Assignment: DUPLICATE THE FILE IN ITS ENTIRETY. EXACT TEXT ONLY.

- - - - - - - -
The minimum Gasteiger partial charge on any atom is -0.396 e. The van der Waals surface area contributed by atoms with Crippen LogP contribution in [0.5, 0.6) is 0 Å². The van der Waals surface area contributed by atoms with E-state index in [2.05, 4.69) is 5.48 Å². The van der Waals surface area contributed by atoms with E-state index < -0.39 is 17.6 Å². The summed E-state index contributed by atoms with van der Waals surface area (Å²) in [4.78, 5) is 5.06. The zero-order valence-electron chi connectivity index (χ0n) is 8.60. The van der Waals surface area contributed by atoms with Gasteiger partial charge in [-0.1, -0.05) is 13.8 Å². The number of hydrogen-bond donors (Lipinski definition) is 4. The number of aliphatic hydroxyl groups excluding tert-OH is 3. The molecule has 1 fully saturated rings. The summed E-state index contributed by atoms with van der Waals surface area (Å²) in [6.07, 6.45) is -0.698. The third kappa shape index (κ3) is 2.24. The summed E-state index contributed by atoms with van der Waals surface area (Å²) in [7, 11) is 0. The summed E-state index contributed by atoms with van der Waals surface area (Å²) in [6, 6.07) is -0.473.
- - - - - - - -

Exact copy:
The minimum Gasteiger partial charge on any atom is -0.396 e. The van der Waals surface area contributed by atoms with Crippen LogP contribution in [0.5, 0.6) is 0 Å². The van der Waals surface area contributed by atoms with E-state index in [2.05, 4.69) is 5.48 Å². The van der Waals surface area contributed by atoms with E-state index < -0.39 is 17.6 Å². The summed E-state index contributed by atoms with van der Waals surface area (Å²) in [4.78, 5) is 5.06. The zero-order valence-electron chi connectivity index (χ0n) is 8.60. The van der Waals surface area contributed by atoms with Gasteiger partial charge in [-0.1, -0.05) is 13.8 Å². The number of hydrogen-bond donors (Lipinski definition) is 4. The number of aliphatic hydroxyl groups excluding tert-OH is 3. The molecule has 1 fully saturated rings. The summed E-state index contributed by atoms with van der Waals surface area (Å²) in [6.07, 6.45) is -0.698. The third kappa shape index (κ3) is 2.24. The summed E-state index contributed by atoms with van der Waals surface area (Å²) in [7, 11) is 0. The summed E-state index contributed by atoms with van der Waals surface area (Å²) in [6, 6.07) is -0.473.